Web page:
Giorgio Delgado


March 26, 2014

I can't say that my Health Economics online course has been a pleasant experience while working full time. It has, however, provided me with some interesting insights.

One of the assignments in the course required that we write an essay on anything that pertained to economics and Canadian health care. With this freedom, I decided to talk about iatrogenesis - the preventable harm resulting from medical treatment or advice to patients. Professionals who may sometimes cause harm to patients are: physicians; pharmacists; nurses; dentists, psychiatrists, psychologists, and therapists. Iatrogenesis can also result from complementary and alternative medicine treatments.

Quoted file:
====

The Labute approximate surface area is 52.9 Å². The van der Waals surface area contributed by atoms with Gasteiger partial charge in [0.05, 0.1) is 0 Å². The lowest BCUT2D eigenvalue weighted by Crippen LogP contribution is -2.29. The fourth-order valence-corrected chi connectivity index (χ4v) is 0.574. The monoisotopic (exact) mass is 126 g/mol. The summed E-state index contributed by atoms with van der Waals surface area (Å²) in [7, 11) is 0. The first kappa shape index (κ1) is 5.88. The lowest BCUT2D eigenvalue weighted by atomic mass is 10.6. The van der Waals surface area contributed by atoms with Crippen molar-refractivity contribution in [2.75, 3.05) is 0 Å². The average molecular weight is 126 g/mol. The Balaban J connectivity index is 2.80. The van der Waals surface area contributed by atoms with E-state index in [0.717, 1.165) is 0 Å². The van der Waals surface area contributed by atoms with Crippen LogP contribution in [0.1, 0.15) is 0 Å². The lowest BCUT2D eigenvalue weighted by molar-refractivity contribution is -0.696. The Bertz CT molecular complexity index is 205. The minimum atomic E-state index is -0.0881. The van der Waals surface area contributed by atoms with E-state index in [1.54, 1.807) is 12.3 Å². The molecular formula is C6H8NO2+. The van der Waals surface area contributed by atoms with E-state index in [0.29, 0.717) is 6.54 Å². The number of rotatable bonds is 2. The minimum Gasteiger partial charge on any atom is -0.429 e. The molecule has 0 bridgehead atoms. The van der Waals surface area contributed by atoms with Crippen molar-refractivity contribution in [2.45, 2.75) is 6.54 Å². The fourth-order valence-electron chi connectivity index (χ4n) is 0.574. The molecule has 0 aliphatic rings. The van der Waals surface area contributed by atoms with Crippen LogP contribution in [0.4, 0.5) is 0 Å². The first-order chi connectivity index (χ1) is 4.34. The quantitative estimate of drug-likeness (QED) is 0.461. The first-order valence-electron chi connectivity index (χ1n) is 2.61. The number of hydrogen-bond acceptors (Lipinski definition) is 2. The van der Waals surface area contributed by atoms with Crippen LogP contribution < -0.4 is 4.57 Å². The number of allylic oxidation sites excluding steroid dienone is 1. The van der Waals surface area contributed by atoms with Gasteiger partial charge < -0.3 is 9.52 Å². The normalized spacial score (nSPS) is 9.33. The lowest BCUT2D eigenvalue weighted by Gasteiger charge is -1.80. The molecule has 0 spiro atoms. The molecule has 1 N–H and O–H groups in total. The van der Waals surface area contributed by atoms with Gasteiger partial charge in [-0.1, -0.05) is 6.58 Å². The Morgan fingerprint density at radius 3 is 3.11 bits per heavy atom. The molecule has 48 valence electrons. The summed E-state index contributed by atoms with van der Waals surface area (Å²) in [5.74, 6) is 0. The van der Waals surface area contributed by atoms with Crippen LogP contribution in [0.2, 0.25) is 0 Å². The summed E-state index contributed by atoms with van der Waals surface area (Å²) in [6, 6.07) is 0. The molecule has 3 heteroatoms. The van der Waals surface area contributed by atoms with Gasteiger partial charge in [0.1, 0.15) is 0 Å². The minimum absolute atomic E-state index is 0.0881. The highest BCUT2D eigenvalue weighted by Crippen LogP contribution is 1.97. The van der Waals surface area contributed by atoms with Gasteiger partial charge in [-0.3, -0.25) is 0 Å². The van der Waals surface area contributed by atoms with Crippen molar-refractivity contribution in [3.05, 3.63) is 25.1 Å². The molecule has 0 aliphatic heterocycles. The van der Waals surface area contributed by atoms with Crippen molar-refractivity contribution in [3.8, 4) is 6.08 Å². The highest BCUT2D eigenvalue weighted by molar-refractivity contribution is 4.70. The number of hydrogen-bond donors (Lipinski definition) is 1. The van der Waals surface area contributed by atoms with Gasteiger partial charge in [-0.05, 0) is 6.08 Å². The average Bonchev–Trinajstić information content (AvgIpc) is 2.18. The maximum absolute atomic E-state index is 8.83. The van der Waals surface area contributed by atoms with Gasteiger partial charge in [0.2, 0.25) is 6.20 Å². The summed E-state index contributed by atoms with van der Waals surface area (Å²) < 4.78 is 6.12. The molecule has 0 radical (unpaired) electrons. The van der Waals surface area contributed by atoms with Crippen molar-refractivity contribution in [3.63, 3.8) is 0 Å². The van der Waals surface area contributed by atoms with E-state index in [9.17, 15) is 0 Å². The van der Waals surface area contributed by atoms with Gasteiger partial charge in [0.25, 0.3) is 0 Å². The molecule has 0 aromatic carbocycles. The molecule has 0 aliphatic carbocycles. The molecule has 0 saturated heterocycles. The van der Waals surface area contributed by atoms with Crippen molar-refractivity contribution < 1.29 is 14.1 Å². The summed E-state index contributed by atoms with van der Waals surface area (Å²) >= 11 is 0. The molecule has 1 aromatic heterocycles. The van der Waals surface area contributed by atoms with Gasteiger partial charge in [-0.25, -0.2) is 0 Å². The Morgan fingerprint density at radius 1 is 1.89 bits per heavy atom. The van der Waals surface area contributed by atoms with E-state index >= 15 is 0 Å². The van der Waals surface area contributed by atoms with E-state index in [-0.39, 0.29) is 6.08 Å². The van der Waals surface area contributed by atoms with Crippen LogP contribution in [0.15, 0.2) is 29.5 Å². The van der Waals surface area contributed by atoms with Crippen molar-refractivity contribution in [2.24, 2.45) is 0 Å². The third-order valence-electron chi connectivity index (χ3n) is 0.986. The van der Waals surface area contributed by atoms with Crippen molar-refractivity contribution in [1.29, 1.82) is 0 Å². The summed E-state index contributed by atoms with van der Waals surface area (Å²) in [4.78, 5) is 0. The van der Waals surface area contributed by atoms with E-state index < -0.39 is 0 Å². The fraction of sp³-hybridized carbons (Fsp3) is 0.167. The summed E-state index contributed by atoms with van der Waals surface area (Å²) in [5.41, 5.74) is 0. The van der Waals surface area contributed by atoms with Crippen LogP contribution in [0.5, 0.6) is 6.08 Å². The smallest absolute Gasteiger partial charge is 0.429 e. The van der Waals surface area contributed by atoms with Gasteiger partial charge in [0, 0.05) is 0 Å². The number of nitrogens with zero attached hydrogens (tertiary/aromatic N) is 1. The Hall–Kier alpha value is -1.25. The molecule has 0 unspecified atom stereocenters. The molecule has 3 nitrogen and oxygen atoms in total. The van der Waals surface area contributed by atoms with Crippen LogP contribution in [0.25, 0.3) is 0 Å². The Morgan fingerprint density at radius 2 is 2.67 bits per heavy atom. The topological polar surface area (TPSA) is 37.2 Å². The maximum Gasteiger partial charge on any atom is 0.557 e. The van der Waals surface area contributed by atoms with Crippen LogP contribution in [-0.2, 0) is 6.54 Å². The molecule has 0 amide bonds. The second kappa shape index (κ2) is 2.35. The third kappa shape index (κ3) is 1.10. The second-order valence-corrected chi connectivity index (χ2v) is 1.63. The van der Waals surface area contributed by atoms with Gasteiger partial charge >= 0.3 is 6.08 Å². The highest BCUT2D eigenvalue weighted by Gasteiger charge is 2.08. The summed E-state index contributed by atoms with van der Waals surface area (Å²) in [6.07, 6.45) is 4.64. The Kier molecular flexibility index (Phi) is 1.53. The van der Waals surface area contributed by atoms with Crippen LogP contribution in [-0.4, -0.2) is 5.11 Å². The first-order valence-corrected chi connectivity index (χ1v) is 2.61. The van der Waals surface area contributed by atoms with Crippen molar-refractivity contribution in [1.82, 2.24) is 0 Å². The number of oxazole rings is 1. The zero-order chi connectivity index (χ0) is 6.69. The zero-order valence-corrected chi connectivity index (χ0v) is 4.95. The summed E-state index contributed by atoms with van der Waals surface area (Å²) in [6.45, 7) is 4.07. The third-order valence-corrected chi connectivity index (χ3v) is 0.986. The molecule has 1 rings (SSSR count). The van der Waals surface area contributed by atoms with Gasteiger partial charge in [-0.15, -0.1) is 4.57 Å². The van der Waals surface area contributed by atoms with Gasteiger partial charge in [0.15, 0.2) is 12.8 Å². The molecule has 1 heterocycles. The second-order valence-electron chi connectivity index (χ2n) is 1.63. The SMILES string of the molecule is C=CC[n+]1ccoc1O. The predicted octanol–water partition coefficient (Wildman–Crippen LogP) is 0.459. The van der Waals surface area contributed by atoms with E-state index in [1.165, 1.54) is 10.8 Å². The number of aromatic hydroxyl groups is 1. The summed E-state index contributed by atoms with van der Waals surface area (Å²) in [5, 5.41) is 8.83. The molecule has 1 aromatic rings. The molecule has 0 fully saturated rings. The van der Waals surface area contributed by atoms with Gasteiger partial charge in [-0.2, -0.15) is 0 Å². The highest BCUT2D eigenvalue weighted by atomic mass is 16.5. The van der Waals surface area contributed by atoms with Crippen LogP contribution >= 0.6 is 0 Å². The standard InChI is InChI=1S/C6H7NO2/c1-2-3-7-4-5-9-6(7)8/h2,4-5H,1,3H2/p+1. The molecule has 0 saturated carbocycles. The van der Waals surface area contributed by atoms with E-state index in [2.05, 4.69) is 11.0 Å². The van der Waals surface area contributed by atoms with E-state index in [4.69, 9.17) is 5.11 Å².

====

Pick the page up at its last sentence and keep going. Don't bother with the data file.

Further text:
Upon further research, I realized that the health care industry is one of the leading causes of death and injury within Canada and the United States. It makes sense though, as strong as a doctor's desire to help those with ailments, the market forces push the health care industry to strive for profits before anything else.

In a health system like that of Canada's, known as a fee-for-service structure, where doctors are paid on the quantity of their service (i.e. the more patient visits the greater the income) rather than their quality of service, doctors have the incentive to provide a level of health services beyond what is required to a person, which then causes injury.

What I found most striking during my research was this little quote, "About 90% of patients who visit doctors have conditions that will either improve on their own or are out of reach of modern medicine's ability to solve". With this in mind and the fact that prescription meds always have steep repercussions we can start seeing how more damage than good is done to us when we step into a hospital.

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